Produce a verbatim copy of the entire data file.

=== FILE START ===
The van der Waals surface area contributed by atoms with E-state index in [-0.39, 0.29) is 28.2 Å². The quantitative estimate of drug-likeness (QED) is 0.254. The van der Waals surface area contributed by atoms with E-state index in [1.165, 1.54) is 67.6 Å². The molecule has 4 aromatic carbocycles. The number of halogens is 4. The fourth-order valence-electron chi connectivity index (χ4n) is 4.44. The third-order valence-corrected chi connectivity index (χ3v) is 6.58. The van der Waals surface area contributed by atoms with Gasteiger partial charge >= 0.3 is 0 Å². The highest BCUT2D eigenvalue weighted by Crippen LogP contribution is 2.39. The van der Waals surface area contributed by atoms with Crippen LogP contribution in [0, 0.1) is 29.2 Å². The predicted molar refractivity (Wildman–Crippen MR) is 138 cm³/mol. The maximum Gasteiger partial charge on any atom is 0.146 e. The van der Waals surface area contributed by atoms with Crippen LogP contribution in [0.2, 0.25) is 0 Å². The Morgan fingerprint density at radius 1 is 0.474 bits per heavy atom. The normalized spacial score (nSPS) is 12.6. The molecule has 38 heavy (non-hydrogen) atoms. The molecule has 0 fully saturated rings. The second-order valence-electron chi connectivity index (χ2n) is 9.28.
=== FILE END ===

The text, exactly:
The van der Waals surface area contributed by atoms with E-state index in [-0.39, 0.29) is 28.2 Å². The quantitative estimate of drug-likeness (QED) is 0.254. The van der Waals surface area contributed by atoms with E-state index in [1.165, 1.54) is 67.6 Å². The molecule has 4 aromatic carbocycles. The number of halogens is 4. The fourth-order valence-electron chi connectivity index (χ4n) is 4.44. The third-order valence-corrected chi connectivity index (χ3v) is 6.58. The van der Waals surface area contributed by atoms with Gasteiger partial charge >= 0.3 is 0 Å². The highest BCUT2D eigenvalue weighted by Crippen LogP contribution is 2.39. The van der Waals surface area contributed by atoms with Crippen LogP contribution in [0, 0.1) is 29.2 Å². The predicted molar refractivity (Wildman–Crippen MR) is 138 cm³/mol. The maximum Gasteiger partial charge on any atom is 0.146 e. The van der Waals surface area contributed by atoms with Crippen LogP contribution in [0.2, 0.25) is 0 Å². The Morgan fingerprint density at radius 1 is 0.474 bits per heavy atom. The normalized spacial score (nSPS) is 12.6. The molecule has 38 heavy (non-hydrogen) atoms. The molecule has 0 fully saturated rings. The second-order valence-electron chi connectivity index (χ2n) is 9.28.